You Can Now Print 3D Replicas of Einstein's Childhood Toys

Open Einstein
Open Einstein

For children, playtime is an essential part of cognitive development. Now, you can give them toys that befit their genius: 3D replicas of the ones that Albert Einstein himself played with.

The LEGO Foundation, Unilever, and IKEA have launched Open Einstein, a site where you can download a 3D printing kit that allows you to make exact replicas of the wooden blocks the Nobel Prize-winning physicist played with during his childhood in Germany. "Play empowers children to create and learn for the rest of their lives," the site declares. "It is a fundamental right for all children."

The 3D printing kit provides designs for 36 toy blocks of various sizes and shapes. Einstein's wooden boxes of blocks, made by the German company Anker-Steinbaukasten, are currently held by a collector named Seth Kaller. (According to his website, you can buy them if you have $160,000 on hand.)

A dark image labeled 'Open Einstein' with wooden blocks in the background
Open Einstein

The 3D printing kit contains model instructions for only a fraction of the 160 blocks in the original set, which Einstein reportedly used throughout his childhood to erect complex structures at home. He wasn't the only famous fan of the toys: Frank Lloyd Wright, Buckminster Fuller, and other notable creatives played with the same blocks.

If you're looking for a particularly erudite toy to nurture your child's mind, blocks—whether Einstein-related or not—are a pretty good choice. The National Association for the Education of Young Children says that playing with blocks can enhance problem-solving skills, fine-tune motor skills, and boost creativity.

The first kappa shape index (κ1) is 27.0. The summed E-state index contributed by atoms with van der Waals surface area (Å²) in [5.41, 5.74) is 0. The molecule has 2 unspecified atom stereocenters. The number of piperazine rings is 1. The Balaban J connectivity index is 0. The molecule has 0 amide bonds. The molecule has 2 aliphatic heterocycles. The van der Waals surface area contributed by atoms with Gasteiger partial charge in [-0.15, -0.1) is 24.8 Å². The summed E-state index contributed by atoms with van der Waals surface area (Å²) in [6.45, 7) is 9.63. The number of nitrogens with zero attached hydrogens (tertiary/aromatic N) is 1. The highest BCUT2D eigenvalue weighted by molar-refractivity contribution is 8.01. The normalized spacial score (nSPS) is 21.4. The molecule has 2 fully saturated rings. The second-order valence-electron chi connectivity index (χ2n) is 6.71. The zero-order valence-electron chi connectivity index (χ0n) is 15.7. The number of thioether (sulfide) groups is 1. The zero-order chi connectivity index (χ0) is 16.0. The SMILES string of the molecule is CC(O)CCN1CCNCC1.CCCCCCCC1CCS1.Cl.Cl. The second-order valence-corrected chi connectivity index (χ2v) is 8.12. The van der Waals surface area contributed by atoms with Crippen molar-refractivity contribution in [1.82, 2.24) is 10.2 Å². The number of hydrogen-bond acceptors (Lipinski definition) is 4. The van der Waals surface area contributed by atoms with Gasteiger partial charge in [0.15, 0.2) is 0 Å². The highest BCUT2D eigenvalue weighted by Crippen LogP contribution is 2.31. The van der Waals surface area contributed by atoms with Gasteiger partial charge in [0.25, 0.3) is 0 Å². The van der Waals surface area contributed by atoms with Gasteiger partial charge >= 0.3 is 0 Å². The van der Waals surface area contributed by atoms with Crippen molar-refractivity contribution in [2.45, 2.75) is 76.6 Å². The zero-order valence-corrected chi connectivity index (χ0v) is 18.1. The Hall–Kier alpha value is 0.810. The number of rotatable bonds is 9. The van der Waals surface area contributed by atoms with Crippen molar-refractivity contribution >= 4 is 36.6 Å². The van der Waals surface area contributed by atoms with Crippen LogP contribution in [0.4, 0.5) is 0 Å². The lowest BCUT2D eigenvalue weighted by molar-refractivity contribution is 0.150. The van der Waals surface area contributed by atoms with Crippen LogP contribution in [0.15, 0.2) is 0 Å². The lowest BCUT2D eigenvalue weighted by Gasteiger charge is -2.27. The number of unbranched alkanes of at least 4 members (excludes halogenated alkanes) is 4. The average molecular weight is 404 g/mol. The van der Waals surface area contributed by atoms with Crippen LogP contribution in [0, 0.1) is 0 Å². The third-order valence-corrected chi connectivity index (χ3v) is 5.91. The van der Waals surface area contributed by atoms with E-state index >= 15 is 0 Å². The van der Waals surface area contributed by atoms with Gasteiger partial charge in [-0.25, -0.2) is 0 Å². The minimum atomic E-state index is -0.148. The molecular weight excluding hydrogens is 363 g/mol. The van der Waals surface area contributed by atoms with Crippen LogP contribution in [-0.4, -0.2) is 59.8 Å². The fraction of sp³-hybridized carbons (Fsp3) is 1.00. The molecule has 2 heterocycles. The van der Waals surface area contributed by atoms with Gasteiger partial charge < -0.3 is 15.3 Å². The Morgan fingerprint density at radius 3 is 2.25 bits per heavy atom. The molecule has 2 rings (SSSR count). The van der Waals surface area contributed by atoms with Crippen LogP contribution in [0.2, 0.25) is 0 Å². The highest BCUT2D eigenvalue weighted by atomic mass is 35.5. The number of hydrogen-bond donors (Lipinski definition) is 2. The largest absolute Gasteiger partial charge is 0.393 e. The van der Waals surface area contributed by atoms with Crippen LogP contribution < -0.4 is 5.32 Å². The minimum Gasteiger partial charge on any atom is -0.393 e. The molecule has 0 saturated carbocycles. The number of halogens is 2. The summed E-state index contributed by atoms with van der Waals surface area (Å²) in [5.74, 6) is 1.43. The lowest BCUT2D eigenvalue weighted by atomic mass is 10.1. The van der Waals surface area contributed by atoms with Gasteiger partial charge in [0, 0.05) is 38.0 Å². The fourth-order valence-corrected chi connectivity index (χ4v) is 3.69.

Your child may never come up with world-changing scientific theories, but if nothing else, hopefully the set will impart some of the genius's sense of creativity. Or at least his delightful playfulness.

This Caturday, Watch Two Kitties Duke It Out in the World’s Oldest Cat 'Video'

VladK213/iStock via Getty Images
VladK213/iStock via Getty Images

Yes, Thomas Edison’s invention of the first commercially successful light bulb indisputably altered the landscape of modern technology. But was it really his most important contribution to the world as we know it? This first-ever “cat video,” shot in his Black Maria Studio in New Jersey, suggests the answer is "No.”

In the 20-second short film from 1894, two cats bedecked in boxing gloves and harnesses duke it out inside a tiny ring. According to the Public Domain Review, the cat-thletes were members of Professor Henry Welton’s touring cat circus, which also featured cats riding bicycles and doing somersaults.